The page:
One of three naturally occurring isomorphic forms of titanium dioxide: anatase, rutile, and brookite. Rutile forms a hard, reddish brown crystal with a metallic luster. Small amounts of natural rutile may have been used as a pale yellow to brown pigment. Synthetic rutile is produced both as a gemstone crystal and as a white powder for paint. Rutile gemstone crystals prepared by the Verneuil process are used as imitation diamonds in paste jewelry. The anatase form of titanium dioxide was a common white pigment in the early 20th century. Once the first commercially viable method for producing rutile was developed in 1938, production shifted to rutile because white paints with anatase pigments were subject to chalking and yellowing As a pigment, rutile has good opacity, a high refractive index and is nontoxic. It is the most important white pigment in the commercial paint industry even though its color tends to be slightly yellow.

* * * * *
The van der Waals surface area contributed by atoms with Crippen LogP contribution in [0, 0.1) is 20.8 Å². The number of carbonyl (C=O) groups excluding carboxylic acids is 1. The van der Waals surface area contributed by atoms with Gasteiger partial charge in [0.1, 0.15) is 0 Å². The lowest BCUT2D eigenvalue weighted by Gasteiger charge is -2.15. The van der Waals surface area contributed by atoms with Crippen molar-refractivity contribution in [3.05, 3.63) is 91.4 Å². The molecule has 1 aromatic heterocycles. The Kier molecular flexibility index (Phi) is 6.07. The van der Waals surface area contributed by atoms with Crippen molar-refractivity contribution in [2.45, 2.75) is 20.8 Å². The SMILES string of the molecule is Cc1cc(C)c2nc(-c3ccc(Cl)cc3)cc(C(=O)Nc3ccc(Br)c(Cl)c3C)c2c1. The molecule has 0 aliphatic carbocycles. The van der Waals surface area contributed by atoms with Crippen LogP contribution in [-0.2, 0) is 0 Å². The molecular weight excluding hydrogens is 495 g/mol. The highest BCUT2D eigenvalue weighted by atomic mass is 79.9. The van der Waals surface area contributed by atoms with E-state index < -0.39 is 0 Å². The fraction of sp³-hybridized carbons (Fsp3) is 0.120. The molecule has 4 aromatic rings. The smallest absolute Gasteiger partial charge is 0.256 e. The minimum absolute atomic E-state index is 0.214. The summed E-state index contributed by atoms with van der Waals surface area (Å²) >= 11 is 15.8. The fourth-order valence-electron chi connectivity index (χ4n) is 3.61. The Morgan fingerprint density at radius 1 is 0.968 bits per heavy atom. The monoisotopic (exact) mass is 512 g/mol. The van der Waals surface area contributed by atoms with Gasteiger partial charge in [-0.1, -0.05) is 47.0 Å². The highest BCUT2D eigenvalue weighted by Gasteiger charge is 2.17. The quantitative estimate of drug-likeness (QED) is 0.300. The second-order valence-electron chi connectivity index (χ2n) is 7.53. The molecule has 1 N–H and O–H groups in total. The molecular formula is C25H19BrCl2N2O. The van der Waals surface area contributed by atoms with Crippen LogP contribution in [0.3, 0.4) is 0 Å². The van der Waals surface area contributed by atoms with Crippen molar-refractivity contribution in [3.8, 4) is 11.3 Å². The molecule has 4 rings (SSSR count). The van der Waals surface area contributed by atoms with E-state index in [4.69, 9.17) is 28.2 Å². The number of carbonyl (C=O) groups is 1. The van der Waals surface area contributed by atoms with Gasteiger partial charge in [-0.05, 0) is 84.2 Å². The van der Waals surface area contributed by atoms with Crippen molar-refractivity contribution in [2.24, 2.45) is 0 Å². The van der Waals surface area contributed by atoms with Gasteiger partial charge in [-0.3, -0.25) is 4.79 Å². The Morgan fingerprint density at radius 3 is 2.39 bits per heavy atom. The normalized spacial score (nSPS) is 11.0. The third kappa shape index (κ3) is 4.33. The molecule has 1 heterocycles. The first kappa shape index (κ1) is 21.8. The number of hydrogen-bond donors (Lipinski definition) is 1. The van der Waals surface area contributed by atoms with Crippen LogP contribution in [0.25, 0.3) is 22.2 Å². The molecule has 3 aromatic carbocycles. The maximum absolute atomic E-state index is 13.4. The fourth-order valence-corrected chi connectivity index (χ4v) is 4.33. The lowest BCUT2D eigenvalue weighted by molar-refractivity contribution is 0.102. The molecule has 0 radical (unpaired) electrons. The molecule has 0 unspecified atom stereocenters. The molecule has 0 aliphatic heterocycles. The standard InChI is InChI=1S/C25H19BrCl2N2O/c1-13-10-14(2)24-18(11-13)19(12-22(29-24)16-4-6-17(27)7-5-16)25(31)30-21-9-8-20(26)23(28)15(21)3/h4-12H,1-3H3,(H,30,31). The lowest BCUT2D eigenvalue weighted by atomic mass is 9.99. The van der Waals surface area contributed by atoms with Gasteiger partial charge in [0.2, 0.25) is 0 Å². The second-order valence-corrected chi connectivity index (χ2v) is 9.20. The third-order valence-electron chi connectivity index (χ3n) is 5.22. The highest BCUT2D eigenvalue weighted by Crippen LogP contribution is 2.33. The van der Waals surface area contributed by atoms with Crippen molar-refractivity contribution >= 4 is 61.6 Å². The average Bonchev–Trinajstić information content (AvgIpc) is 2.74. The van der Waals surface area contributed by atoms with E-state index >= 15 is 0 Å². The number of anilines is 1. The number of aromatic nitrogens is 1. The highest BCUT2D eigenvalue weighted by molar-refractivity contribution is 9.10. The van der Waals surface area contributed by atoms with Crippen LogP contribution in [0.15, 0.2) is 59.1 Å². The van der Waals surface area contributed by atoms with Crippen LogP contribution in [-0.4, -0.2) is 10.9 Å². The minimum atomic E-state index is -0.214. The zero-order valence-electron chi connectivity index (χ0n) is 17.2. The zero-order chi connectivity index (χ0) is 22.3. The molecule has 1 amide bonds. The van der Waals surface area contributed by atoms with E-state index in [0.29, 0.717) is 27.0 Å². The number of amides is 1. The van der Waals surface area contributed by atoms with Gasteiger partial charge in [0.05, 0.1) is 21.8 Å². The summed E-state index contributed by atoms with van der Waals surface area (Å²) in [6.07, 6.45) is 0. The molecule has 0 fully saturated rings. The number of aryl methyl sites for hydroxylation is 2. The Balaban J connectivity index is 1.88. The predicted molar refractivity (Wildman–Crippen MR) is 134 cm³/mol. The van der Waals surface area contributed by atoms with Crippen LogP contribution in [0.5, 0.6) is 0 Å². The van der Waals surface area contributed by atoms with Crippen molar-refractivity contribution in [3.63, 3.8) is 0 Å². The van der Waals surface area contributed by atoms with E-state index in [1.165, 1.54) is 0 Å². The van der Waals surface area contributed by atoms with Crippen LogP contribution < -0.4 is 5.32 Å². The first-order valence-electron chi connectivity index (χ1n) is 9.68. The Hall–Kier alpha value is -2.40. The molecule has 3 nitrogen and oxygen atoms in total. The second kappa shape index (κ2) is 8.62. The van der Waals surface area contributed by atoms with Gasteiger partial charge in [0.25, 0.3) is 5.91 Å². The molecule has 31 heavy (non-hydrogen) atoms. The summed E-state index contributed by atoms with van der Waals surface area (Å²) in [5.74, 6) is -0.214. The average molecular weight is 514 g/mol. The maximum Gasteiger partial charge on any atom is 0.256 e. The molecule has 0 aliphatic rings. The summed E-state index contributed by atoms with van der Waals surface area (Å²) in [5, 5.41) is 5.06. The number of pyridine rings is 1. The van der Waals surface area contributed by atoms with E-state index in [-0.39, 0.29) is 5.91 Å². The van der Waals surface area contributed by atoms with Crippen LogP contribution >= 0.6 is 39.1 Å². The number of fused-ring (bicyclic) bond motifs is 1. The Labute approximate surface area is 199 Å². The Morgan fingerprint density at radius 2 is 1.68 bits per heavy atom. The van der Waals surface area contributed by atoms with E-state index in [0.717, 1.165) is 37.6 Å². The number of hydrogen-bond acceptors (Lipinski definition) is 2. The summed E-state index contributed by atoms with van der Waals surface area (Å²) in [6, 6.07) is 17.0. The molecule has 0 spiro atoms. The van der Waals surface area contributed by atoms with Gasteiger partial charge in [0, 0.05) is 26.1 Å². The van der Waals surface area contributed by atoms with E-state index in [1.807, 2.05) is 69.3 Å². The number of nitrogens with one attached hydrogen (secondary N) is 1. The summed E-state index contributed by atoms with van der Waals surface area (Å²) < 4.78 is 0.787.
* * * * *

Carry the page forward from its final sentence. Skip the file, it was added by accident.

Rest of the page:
Synonyms and Related Terms
titanium dioxide; synthetic rutile; imitation diamond; rutile (Eng., Fr.); rutilo (It., Esp., Port.); rutil (Nor., Sven.); ; Titanweiss (Rutil) (Deut.); leyko toy titanioy (Roytilio) (Gr.); bianco di titanio (rutilo) (It.); titaandioxide (rutiel) (Ned.); rútilo (Port.)
Insoluble in acids. Tetragonal crystal system with prismatic habit (often twinned). Crystals may appear red in transparent light. Particle size 0.2 - 0.5 micrometers
High birefringence and interference colors Fluoresces gray or dark purple
|Mohs Hardness||6.0 - 6.5|
|Refractive Index||2.71 - 2.72|
Hazards and Safety
Nontoxic. No significant hazards.
° M.Laver, "Titanium Dioxide Whites", Artists Pigments, Volume 3, E. West FitzHugh (ed.), Oxford University Press: Oxford, 1997. ° Mineralogy Database: Rutile° Walter C. McCrone, "Polarized Light Microscopy in Conservation: A Personal Perspective" JAIC 33(2):101-14, 1994. (contains a table of dates on the history of titanium white as a pigment)
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